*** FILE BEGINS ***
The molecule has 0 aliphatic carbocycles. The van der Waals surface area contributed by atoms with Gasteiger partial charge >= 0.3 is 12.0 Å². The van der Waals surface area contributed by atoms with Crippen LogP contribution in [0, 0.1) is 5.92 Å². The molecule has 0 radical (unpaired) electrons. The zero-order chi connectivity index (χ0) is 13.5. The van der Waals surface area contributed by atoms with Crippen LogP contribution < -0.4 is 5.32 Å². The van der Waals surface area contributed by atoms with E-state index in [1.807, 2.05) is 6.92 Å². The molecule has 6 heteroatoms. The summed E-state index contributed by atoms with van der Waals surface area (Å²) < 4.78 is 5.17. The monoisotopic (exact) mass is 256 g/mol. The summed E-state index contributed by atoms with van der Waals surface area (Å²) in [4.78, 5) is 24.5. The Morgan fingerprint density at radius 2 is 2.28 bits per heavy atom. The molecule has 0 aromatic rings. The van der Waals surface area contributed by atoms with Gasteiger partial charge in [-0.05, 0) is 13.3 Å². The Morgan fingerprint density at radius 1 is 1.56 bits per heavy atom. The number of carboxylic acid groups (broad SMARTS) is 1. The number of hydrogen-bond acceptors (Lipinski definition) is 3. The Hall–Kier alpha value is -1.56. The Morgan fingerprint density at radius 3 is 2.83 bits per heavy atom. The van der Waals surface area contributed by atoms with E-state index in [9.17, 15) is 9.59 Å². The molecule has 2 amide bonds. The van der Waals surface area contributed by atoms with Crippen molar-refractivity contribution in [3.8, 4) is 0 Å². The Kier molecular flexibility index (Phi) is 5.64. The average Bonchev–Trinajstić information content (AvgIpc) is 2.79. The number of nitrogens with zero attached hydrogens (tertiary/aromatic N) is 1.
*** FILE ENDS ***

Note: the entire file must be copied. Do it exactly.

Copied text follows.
The molecule has 0 aliphatic carbocycles. The van der Waals surface area contributed by atoms with Gasteiger partial charge >= 0.3 is 12.0 Å². The van der Waals surface area contributed by atoms with Crippen LogP contribution in [0, 0.1) is 5.92 Å². The molecule has 0 radical (unpaired) electrons. The zero-order chi connectivity index (χ0) is 13.5. The van der Waals surface area contributed by atoms with Crippen LogP contribution < -0.4 is 5.32 Å². The van der Waals surface area contributed by atoms with E-state index in [1.807, 2.05) is 6.92 Å². The molecule has 6 heteroatoms. The summed E-state index contributed by atoms with van der Waals surface area (Å²) < 4.78 is 5.17. The monoisotopic (exact) mass is 256 g/mol. The summed E-state index contributed by atoms with van der Waals surface area (Å²) in [4.78, 5) is 24.5. The Morgan fingerprint density at radius 2 is 2.28 bits per heavy atom. The molecule has 0 aromatic rings. The van der Waals surface area contributed by atoms with Gasteiger partial charge in [-0.05, 0) is 13.3 Å². The Morgan fingerprint density at radius 1 is 1.56 bits per heavy atom. The number of carboxylic acid groups (broad SMARTS) is 1. The number of hydrogen-bond acceptors (Lipinski definition) is 3. The Hall–Kier alpha value is -1.56. The Morgan fingerprint density at radius 3 is 2.83 bits per heavy atom. The van der Waals surface area contributed by atoms with E-state index in [9.17, 15) is 9.59 Å². The molecule has 2 amide bonds. The van der Waals surface area contributed by atoms with Crippen molar-refractivity contribution in [3.8, 4) is 0 Å². The Kier molecular flexibility index (Phi) is 5.64. The average Bonchev–Trinajstić information content (AvgIpc) is 2.79. The number of nitrogens with zero attached hydrogens (tertiary/aromatic N) is 1.